FWS Reopens Comment Period for Hyacinth, Military, and Great Green Macaws Under the Endangered Species Act

 


Contact: Robert Johns, 202-234-7181 ext.210,

 

 

Military Macaws by P. Morris
Military Macaws by P. Morris

(Washington, D.C., March 1, 2013) The U.S. Fish and Wildlife Service (FWS) has reopened the comment period for the Hyacinth Macaw, Great Green Macaw and Military Macaw concerning listing those species as endangered under the Endangered Species Act (ESA). FWS says it is extending the comment period “…..to allow all interested parties an opportunity to provide additional comments…”

 

On July 6, 2012, the U.S. Fish and Wildlife Service (FWS) published in the Federal Register proposals to protect the species as endangered under the ESA. The proposals each had a 60-day comment period, ending September 4, 2012.

 

Information already submitted will be fully considered and does not need to be resubmitted.
Following an analysis of the comments and any new information that may become available during this comment period, the FWS will move forward as appropriate with the development of and publication of the status review of this species.

 

The Hyacinth Macaw is the largest parrot by length in the world, measuring 3.3 ft. long from the tip of its tail to the top of its head and weighing up to about 3.5 pounds. It has a large curved black beak and Intense cobalt blue coloration. Habitat loss and trapping wild birds for the pet trade has taken a heavy toll on their population in the wild. The species mainly inhabits Paraguay, Brazil and Bolivia.

 

The Great Green Macaw is the second largest macaw in the world. It averages about 33–36 inches long and weighs almost three pounds. It is a bright green bird with streaks of blue and yellow in the wings and complements of red in the tail and above the large, black bill. Major threats are habitat destruction from logging, conversion of land to agriculture and cattle pasture, poaching for the pet and feather trades, and hunting. It ranges from Honduras to Ecuador in small fragmented populations.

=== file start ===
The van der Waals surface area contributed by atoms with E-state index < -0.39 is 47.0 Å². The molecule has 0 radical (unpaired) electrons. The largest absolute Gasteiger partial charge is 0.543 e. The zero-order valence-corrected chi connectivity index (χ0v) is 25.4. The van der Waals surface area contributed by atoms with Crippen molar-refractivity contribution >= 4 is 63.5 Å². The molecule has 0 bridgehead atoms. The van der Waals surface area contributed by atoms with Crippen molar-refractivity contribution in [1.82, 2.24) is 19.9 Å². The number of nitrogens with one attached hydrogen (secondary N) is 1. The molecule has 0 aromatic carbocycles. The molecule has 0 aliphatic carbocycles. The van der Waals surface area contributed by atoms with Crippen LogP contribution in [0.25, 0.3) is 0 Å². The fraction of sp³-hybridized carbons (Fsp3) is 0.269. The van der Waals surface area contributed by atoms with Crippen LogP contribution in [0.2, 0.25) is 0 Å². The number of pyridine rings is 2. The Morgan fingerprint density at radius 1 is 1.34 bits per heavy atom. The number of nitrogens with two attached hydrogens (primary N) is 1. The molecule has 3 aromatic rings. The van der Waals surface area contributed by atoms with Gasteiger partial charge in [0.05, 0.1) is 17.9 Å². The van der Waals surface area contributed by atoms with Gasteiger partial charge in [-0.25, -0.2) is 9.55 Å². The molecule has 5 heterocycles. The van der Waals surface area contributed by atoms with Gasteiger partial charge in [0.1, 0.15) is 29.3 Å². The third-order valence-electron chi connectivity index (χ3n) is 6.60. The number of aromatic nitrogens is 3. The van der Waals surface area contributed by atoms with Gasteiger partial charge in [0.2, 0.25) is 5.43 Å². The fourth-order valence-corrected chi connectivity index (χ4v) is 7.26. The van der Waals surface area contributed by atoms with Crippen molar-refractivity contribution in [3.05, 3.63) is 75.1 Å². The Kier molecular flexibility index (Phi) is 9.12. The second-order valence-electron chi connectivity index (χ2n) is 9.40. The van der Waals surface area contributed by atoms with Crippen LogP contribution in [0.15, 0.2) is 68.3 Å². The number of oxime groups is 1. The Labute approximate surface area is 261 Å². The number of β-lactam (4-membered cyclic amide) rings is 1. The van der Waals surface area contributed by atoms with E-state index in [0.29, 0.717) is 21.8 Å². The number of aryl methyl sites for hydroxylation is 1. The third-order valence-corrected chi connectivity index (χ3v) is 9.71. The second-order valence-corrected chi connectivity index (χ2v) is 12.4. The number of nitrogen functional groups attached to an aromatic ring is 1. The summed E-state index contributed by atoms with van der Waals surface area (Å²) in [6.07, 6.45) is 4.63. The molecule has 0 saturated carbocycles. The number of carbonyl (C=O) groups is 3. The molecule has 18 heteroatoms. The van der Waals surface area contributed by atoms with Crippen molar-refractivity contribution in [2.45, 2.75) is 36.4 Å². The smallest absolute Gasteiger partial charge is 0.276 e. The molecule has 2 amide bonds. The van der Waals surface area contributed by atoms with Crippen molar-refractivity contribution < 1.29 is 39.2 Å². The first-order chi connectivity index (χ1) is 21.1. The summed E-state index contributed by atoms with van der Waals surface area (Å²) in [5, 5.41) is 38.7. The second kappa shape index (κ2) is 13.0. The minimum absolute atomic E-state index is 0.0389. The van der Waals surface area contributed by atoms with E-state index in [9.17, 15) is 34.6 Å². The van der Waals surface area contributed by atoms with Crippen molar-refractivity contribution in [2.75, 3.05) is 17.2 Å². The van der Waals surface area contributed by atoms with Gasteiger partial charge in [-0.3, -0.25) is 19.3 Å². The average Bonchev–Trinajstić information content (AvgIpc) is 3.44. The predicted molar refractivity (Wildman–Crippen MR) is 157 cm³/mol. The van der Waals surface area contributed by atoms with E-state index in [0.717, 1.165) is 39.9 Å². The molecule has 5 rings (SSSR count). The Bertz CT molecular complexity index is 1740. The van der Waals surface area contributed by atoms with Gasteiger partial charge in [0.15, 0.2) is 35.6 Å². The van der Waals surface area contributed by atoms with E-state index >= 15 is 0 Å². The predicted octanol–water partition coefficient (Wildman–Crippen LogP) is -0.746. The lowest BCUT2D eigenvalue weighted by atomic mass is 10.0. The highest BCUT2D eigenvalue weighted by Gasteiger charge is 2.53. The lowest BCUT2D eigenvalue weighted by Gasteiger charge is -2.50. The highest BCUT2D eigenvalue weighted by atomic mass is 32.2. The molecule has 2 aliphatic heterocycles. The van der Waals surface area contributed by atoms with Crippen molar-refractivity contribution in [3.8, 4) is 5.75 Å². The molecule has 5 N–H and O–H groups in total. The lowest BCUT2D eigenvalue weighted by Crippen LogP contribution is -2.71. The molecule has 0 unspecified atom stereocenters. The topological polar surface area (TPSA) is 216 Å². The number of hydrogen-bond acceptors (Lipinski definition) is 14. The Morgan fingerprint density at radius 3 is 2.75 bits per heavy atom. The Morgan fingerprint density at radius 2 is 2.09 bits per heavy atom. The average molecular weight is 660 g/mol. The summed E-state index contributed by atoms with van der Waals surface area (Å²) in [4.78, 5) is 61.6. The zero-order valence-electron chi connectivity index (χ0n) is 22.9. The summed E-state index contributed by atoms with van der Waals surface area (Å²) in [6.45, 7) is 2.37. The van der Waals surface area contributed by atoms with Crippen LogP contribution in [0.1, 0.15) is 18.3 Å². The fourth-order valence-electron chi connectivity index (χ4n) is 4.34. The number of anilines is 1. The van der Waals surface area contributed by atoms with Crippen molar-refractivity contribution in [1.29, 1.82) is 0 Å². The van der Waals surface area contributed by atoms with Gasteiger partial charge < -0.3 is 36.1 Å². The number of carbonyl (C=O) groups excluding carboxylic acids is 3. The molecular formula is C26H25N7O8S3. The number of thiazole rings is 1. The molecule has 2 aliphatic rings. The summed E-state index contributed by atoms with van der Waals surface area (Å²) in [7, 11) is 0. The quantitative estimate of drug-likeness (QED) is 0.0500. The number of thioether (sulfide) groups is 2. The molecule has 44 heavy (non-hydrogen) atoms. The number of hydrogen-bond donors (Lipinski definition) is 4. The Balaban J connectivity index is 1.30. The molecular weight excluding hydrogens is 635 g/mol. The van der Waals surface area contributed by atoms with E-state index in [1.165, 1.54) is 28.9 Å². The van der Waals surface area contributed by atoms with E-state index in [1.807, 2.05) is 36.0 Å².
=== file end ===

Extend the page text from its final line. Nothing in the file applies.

The Military Macaw is about 28 inches long on average and weighs about 2–2.4 lbs. It is mostly green in color with the head a slightly paler shade. It bears a red frontal patch, with a white bare facial area barred with narrow black lines. The flight feathers are blue and the red tail bordered with blue. The large, strong beak is grey-black and the iris yellow. Population losses to this species are mostly due to deforestation and the capturing of wild birds for the pet trade industry. The Military Macaw is found in Peru, Ecuador, Colombia, Venezuela, Mexico, Bolivia and Argentina.

 

Written comments and information concerning each proposed listing for these species can be submitted by one of the following methods to the appropriate Federal Register docket numbers:

 

Federal eRulemaking Portal. Follow the instructions for submitting comments to the following docket numbers:

o Great Green and Military Macaws: Docket No. [FWS-R9-ES-2011-0101]
o Hyacinth Macaw: Docket No. [FWS-R9-ES-2012-0013]

• U.S. mail or hand-delivery: Public Comments Processing, Attn: [please use appropriate docket number for each species – see above]; Division of Policy and Directives Management; U.S. Fish and Wildlife Service; 4401 N. Fairfax Drive, MS 2042–PDM; Arlington, VA 22203.

 

FWS intends that any final action resulting from these proposed rules will be based on the best scientific and commercial data available and be as accurate and as effective as possible. Comments and materials, as well as supporting documentation used in preparing the proposed rules, will be available for public inspection at regulations.gov under the above dockets numbers. In addition, details on the kinds of information the FWS is seeking is available in each proposed rule.

 

Comments on each proposed rule must be received on or before April 22, 2013. The Federal Register publication of this notice is also available online by clicking on the 2013 Proposed Rules under Endangered and Threatened Wildlife and Plants.

 

Addition of a foreign species to the Federal List of Endangered and Threatened Wildlife places restrictions on the importation of either the animal or its parts. Listing can also generate conservation benefits, such as increasing awareness of the species, prompting research efforts to address their conservation needs, or funding conservation in range countries.

 

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